Grubhub: The base cost for the meal is $12.59, just like DoorDash, but a $4.99 delivery fee and a suggested tip amount of $4.59. This drives an eat-in or carry-out meal of $10.29 to $22.17. Pricey, and a bit slow in delivery time not weather related, how much are you willing to pay for convenience?
Like I said, these services have their place, especially if you're on the road, flat out don't have time to cook, go get a meal because of a busy schedule or if temps are sub-zero outside. They are indeed convenient. The downside to that is they do manipulate the meal price, play with delivery fees and tinker with suggested tips based on what you're ordering. It's a business, they have to make their money to stay in business.
To be fair, if you don't like the varying/escalating delivery fees from repeated use, there's a cheat you can use to get around the varying delivery fees. Sign in by creating a new account and using a different email. I'm not a fan of that because I like to keep things simple, but it is a work around if you're looking to save a few bucks for a particular meal or two. But then, why not just get in your vehicle and go somewhere?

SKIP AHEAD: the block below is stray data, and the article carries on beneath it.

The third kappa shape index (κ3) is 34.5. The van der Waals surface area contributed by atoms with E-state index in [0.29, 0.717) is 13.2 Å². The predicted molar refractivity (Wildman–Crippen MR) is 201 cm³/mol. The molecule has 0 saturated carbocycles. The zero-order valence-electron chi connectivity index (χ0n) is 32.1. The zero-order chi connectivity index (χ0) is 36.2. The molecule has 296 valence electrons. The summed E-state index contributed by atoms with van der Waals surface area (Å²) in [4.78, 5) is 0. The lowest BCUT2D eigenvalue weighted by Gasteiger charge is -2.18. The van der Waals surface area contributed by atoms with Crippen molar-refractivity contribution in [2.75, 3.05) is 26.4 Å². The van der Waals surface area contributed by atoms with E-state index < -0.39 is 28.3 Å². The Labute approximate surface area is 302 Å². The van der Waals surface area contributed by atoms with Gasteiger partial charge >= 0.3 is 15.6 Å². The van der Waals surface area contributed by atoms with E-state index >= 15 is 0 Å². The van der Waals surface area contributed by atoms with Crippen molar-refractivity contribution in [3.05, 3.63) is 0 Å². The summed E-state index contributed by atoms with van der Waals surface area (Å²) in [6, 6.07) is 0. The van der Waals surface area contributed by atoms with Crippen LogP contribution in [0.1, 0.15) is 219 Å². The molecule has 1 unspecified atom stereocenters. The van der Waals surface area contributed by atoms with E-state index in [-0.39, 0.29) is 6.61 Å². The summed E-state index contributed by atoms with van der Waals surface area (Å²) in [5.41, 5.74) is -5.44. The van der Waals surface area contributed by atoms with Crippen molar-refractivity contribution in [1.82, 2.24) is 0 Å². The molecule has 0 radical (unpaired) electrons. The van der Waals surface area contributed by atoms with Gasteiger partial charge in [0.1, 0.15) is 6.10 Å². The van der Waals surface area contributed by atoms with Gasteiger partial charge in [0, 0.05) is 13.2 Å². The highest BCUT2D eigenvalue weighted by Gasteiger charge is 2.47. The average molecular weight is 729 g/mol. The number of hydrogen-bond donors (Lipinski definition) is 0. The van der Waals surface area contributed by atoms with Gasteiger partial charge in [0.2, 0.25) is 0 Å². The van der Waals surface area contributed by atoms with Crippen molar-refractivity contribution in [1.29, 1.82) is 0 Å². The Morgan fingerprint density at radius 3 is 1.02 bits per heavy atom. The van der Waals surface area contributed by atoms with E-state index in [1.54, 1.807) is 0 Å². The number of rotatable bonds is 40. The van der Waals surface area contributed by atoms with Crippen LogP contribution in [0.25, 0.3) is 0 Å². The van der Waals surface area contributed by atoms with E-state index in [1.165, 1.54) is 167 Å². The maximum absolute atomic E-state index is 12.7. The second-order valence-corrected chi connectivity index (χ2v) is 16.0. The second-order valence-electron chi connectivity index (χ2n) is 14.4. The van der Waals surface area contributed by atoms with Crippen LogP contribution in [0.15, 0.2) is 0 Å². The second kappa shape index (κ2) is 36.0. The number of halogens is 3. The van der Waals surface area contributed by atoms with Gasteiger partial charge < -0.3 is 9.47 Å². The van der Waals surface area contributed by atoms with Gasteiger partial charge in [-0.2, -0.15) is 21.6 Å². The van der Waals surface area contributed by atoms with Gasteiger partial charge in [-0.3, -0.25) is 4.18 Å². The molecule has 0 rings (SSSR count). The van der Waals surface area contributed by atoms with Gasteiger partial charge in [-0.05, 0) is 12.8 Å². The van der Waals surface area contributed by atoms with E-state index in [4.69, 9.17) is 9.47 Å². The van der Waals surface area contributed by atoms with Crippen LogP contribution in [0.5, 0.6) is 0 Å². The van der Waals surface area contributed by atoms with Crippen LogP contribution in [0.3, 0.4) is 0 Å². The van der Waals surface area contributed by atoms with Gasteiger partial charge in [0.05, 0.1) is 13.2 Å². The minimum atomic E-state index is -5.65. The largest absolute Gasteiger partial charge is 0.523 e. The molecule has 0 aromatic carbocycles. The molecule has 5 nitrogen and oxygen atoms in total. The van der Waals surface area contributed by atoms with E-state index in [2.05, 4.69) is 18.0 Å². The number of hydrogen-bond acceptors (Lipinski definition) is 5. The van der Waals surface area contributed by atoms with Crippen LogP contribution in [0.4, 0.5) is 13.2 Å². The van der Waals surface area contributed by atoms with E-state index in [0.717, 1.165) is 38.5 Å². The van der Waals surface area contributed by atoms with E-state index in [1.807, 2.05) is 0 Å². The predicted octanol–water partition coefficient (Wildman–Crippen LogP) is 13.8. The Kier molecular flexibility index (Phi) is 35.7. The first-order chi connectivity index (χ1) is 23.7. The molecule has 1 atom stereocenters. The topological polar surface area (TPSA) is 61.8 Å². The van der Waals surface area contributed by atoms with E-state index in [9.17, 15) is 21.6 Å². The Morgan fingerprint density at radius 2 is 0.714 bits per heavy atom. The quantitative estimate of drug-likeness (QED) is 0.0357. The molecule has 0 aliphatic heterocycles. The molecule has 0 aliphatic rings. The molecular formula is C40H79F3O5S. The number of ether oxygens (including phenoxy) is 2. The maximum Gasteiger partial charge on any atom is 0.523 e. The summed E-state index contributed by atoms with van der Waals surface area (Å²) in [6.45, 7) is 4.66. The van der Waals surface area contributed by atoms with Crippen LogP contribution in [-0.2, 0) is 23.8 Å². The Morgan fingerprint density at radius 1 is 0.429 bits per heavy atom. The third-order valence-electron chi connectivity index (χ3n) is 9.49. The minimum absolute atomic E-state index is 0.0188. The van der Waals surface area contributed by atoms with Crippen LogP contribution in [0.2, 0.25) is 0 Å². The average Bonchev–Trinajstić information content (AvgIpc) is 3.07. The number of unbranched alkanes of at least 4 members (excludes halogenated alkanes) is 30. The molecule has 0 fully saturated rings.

To sum, if I'm at home and I don't feel like cooking, I get in my truck and go get my meal. When on the road, depending on my workload, I may or may not use one of these services. It truly depends on how much I want to shell out for convenience. Of the three services reviewed, DoorDash has been the best, but they have also become pricey with their delivery fee for a repeat customer.
Overall, I'm giving these third party delivery services 3 out of 5 Bachelor on the Cheap stars. I need to give UberEats another shot because that initial delivery was hopefully an isolated incident. DoorDash has become cost prohibitive with their delivery fee hikes resulting from repeated use and GrubHub is the most expensive on a per meal basis. Another service needs to enter the mix, a Walmart if you will, no manipulations in meal prices, delivery fees or tip amount. Just one consistent price to deliver a meal to your home, business or hotel room.